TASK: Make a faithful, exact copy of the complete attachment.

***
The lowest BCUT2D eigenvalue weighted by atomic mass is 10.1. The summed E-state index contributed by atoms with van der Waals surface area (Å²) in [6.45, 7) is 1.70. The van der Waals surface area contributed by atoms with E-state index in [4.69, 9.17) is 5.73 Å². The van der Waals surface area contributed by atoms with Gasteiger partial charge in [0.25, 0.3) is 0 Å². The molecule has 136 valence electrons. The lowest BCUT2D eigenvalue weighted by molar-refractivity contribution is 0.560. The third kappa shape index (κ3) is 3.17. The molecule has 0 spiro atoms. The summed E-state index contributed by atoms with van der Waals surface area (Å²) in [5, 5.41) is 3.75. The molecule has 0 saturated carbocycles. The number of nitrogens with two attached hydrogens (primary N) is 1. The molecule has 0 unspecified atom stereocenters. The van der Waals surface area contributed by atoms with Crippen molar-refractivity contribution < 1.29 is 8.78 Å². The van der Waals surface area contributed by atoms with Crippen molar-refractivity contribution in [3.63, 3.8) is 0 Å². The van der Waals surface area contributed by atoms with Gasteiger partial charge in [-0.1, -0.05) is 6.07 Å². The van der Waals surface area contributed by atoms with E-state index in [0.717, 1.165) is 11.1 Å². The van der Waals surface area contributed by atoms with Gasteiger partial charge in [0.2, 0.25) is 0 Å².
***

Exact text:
The lowest BCUT2D eigenvalue weighted by atomic mass is 10.1. The summed E-state index contributed by atoms with van der Waals surface area (Å²) in [6.45, 7) is 1.70. The van der Waals surface area contributed by atoms with E-state index in [4.69, 9.17) is 5.73 Å². The van der Waals surface area contributed by atoms with Gasteiger partial charge in [0.25, 0.3) is 0 Å². The molecule has 136 valence electrons. The lowest BCUT2D eigenvalue weighted by molar-refractivity contribution is 0.560. The third kappa shape index (κ3) is 3.17. The molecule has 0 spiro atoms. The summed E-state index contributed by atoms with van der Waals surface area (Å²) in [5, 5.41) is 3.75. The molecule has 0 saturated carbocycles. The number of nitrogens with two attached hydrogens (primary N) is 1. The molecule has 0 unspecified atom stereocenters. The van der Waals surface area contributed by atoms with Crippen molar-refractivity contribution < 1.29 is 8.78 Å². The van der Waals surface area contributed by atoms with Crippen molar-refractivity contribution in [3.63, 3.8) is 0 Å². The van der Waals surface area contributed by atoms with Gasteiger partial charge in [-0.1, -0.05) is 6.07 Å². The van der Waals surface area contributed by atoms with E-state index in [0.717, 1.165) is 11.1 Å². The van der Waals surface area contributed by atoms with Gasteiger partial charge in [0.2, 0.25) is 0 Å².